I'm still trying to make sense of the SVR's "illegals" operation that the FBI disrupted with a series of arrests this week.
My colleague here at the Naval War College, Tom Nichols, summed up my impressions as well: "Truthfully, I can't figure out what they were trying to learn that they couldn't learn simply by Googling it. ... Quite frankly, they'd be better off reading the New York Times."
I can understand the importance of running an illegals network to provide "spy services" that those under diplomatic cover cannot perform: the ability to travel throughout the country unobserved, serving as couriers, planting collection devices at sites, channeling funds. One also wonders whether or not the network, over time, was intended to begin attempts to influence the political process, by making campaign donations. And, of course, harkening back to the Cold War spy thrillers like Nelson DeMille's The Charm School or "No Way Out", an illegals network might be the way to develop a paper trail to demonstrate the bona fides of other agents seeking to infiltrate the national security apparatus. [So "Ivan Petrov" becomes "John Peters", settles in a surburban district, becomes a revered children's hockey coach, and twenty years later can serve as a character witness for another agent.] But so far the evidence that has been released doesn't suggest that these agents were involved in any of these kind of activities. [I'm happy to change this assessment if we do see any signs of these activities.]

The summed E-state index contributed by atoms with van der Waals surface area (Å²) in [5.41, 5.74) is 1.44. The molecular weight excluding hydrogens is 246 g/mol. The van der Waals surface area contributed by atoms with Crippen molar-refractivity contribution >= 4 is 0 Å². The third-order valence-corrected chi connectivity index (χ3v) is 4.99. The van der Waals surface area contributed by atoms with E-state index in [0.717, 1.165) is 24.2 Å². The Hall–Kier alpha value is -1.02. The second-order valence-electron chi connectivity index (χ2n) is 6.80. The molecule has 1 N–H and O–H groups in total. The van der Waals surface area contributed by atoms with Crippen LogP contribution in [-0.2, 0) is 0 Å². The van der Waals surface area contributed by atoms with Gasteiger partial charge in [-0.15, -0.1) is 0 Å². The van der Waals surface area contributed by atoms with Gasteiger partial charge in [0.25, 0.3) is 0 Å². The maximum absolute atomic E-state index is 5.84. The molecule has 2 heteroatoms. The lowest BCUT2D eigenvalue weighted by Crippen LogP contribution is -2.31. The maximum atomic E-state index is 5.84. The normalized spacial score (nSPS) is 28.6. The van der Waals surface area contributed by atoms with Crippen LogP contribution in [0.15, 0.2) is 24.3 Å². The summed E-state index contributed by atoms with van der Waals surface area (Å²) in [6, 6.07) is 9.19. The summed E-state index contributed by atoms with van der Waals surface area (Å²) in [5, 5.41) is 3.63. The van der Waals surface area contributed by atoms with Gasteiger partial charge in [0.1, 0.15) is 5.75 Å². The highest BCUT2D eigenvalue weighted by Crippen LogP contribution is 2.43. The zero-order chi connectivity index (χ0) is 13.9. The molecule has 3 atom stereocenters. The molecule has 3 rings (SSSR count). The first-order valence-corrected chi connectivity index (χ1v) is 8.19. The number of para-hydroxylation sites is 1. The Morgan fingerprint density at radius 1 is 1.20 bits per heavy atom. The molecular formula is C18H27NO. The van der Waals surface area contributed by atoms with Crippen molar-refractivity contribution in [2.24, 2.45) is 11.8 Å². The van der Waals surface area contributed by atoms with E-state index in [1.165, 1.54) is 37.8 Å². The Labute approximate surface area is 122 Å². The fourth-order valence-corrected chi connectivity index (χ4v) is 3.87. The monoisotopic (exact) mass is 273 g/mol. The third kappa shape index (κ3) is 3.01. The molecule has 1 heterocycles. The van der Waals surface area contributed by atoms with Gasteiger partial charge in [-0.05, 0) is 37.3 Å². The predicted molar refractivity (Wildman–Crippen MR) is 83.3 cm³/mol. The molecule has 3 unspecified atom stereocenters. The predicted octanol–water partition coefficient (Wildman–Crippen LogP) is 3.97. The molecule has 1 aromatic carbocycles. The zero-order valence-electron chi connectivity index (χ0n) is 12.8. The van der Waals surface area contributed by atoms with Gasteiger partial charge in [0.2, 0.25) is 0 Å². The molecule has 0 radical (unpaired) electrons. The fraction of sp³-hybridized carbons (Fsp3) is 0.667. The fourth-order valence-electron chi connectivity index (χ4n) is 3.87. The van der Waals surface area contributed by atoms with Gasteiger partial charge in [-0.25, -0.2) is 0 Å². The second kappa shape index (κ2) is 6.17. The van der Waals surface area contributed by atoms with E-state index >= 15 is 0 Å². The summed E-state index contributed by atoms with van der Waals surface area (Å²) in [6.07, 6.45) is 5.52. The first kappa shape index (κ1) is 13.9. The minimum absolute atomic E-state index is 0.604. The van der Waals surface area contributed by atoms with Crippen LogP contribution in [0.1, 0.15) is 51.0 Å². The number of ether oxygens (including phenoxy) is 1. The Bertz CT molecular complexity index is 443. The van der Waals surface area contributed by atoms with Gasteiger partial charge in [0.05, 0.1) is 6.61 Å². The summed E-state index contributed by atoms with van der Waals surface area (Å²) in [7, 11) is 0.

But the idea that an illegals network is needed to "infiltrate" the think tank sector and gather inside-the-Beltway gossip? One analyst scouring the web could generate more "take" than these agents apparently did. And plenty of Russian diplomats in Washington and New York attend these types of events and soirees--and lobbying firms always eager to drum up new high paying clients are always happy to demonstrate the type of access into the policymaking process that is available.
If this is a late Soviet-era program that continued through the 1990s through bureaucratic inertia--and by convincing spymasters with memories of what the Soviets' illegal networks of the 1930s, 40s and 50s achieved could be replicated in the new century--it didn't pay the dividends. And a newer generation of Russian policymakers is learning how the DC game is played: you hire lobbyists.